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French saying ‘oui’ to Disney’s ‘Ratatouille’

Disney-Pixar's  "Ratatouille," about a rat who teaches a young chef how to cook, is being praised in France for its culinary accuracy.Associated Press
 (Associated Press / The Spokesman-Review)
Disney-Pixar's "Ratatouille," about a rat who teaches a young chef how to cook, is being praised in France for its culinary accuracy.Associated Press (Associated Press / The Spokesman-Review)

PARIS – In barely two weeks, a rat has managed to seduce the French and convince them that perhaps not all Americans are gastronomic louts, and that there might be hope yet for bridging the transatlantic cultural divide.

“Ratatouille,” the animated Hollywood movie starring a rat who overcomes all odds to become a chef in a venerable Paris restaurant, is defying stiff odds itself. Its Aug. 1 premiere in France drew the fourth-highest opening day attendance in French movie history.

Reviewers, viewers and even the country’s top chefs – famous worldwide for mega-egos – are gushing over the movie’s technical accuracy and attention to culinary detail.

“When Colette teaches the young cook how you cut onions, how you cook vegetables in a pan, how you season everything – that’s it, that’s how we do it!” said television celebrity chef Cyril Lignac, owner of the trendy bistro Le Quinzieme. Colette is a chef in the movie’s fictional restaurant.

Disparaged by the French both for its soulless fast food and Hollywood’s takeover of world film markets, the United States has discovered that the fastest route to the French heart is through the stomach.

“Of course it resembles the usual Disney films, but it has more taste,” said Christiane Fillet, 37, who watched the movie this week at Les Halles cinema in Paris with her 7-year-old daughter, Elise. “I cook, and I can tell you that they know what they’re talking about. I didn’t expect such gastronomical knowledge from an American cartoon!”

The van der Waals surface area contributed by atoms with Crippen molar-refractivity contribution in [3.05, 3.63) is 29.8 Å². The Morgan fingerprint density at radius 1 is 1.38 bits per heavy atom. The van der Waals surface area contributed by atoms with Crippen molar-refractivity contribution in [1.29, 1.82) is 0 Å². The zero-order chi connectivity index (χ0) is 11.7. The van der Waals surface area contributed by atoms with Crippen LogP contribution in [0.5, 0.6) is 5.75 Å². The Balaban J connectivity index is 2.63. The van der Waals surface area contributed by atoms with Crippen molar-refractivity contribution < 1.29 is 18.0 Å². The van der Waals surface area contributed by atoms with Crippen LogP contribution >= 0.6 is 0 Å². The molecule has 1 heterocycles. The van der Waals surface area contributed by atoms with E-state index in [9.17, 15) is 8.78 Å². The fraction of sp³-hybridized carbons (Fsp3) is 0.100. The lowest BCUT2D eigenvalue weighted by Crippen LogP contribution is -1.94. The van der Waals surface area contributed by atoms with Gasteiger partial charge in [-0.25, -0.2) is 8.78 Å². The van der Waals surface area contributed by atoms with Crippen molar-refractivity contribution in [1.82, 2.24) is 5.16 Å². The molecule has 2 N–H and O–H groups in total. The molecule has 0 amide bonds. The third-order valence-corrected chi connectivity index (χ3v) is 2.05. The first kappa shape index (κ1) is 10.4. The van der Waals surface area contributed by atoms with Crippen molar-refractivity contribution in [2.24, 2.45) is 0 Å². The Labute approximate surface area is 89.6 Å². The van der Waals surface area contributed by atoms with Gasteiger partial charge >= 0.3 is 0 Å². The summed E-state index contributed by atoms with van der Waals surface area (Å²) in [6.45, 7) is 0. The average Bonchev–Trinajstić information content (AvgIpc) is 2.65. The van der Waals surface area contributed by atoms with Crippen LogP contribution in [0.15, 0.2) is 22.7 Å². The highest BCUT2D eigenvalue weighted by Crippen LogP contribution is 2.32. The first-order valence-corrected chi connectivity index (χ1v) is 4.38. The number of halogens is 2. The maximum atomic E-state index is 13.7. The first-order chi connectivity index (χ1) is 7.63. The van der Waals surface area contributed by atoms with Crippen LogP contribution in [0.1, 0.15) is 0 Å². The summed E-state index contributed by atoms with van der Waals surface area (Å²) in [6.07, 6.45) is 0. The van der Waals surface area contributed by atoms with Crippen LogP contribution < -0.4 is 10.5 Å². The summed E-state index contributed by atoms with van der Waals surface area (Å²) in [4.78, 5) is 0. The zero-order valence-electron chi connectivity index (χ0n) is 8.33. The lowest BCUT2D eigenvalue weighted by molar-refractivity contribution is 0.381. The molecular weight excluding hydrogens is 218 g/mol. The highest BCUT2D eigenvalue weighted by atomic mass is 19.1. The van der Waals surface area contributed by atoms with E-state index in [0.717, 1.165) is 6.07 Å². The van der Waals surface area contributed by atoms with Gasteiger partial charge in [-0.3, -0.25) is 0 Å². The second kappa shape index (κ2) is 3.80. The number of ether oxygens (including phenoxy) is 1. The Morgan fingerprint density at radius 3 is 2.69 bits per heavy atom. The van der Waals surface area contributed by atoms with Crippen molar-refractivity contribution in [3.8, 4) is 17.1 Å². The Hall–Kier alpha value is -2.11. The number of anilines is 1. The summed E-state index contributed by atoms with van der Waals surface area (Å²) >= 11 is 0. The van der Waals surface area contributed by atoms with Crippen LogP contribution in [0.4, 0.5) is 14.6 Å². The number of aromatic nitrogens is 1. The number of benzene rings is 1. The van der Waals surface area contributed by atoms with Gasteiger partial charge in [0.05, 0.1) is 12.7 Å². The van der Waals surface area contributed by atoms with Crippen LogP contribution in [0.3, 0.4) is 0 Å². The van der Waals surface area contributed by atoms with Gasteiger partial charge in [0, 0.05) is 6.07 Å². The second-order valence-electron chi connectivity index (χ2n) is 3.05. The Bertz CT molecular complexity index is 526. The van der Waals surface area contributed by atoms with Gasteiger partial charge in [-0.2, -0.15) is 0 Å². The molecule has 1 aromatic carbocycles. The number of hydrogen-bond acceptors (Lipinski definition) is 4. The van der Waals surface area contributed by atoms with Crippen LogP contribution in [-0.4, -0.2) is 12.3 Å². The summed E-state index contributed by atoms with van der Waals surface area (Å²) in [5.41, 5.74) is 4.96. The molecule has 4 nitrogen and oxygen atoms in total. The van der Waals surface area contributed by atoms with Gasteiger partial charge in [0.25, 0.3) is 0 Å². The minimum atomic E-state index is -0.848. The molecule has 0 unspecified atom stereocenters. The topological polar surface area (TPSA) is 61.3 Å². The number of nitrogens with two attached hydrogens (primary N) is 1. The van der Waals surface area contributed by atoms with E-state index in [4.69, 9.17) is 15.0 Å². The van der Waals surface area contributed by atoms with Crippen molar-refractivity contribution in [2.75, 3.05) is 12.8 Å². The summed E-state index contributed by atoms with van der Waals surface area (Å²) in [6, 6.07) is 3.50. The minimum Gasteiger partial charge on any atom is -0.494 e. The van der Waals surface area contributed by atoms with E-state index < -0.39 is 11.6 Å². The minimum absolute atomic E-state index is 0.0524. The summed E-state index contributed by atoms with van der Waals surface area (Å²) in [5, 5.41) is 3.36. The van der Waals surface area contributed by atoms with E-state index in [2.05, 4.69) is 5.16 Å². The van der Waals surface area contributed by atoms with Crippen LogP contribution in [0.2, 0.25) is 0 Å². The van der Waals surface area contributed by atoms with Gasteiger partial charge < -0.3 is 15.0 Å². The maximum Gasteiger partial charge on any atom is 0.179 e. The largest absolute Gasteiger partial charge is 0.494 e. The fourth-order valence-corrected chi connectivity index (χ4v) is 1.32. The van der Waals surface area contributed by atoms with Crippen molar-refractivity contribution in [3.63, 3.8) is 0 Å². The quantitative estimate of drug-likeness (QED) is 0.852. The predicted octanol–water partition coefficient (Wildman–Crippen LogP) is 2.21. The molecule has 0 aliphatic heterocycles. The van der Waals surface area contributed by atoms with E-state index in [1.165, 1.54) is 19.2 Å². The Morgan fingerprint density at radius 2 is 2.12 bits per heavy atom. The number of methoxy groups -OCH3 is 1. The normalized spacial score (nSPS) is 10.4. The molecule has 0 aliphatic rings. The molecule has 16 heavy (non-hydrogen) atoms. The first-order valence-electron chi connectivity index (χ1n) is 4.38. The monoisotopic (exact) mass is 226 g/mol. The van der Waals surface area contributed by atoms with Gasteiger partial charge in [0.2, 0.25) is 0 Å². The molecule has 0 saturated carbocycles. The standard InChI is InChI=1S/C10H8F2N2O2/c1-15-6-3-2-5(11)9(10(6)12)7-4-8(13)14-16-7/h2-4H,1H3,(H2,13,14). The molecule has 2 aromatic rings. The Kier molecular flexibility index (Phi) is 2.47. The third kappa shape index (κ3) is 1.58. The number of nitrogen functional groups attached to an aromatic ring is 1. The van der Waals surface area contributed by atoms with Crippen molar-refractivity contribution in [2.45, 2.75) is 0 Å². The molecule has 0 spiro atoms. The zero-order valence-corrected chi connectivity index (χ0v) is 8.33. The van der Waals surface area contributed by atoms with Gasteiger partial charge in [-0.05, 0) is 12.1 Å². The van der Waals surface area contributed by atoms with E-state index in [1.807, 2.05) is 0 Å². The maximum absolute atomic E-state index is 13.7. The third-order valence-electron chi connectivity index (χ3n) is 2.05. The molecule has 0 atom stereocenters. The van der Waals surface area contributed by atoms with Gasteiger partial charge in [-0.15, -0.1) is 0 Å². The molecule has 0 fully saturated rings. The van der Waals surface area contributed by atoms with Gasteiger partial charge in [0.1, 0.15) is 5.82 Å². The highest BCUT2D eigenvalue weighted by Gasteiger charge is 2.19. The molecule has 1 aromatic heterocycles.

French movie reviewers too have melted like sugar atop creme brulee. “One of the greatest gastronomic films in the history of cinema,” Thomas Sotinel declared in the often stuffy daily newspaper Le Monde.

The creators of the cartoon spent weeks scrutinizing some of the most prominent chefs and kitchens in Paris.

Helene Darroze, one of the two top-ranked female chefs in France, whose cheese plate inspired a course depicted in the movie, said the film crew set up two cameras in her two-star Restaurant Helene Darroze in Paris’ upscale 6th Arrondissement. Then they pelted her with questions, she recalled.

But Darroze said it wasn’t the 3-D rows of worn copper pots and gargantuan stoves – or even her own cheese plate – that captivated her heart when she watched the film.

“It is a movie about passion,” she said. “We as cooks understand that, in the kitchen, everyone can live this passion, even if you’re a rat.”

In the nearly five years since French officials defied President Bush and opposed the invasion of Iraq, people here generally feel they’ve gotten little from America. They were nonplused at the U.S. movement to take the French out of fries and refer to them as freedom fries. They were appalled at Americans pouring French wines down the sink in protest.

“Ratatouille” opened in 721 French theaters. At the same time, newly elected French President Nicolas Sarkozy is beseeching his countrymen to embrace the American belief that anyone can achieve dreams through hard work. The little rat chef, Remy, who repeats the same line to his garbage-eating fellow rodents, could have walked right out of a Sarkozy speech.


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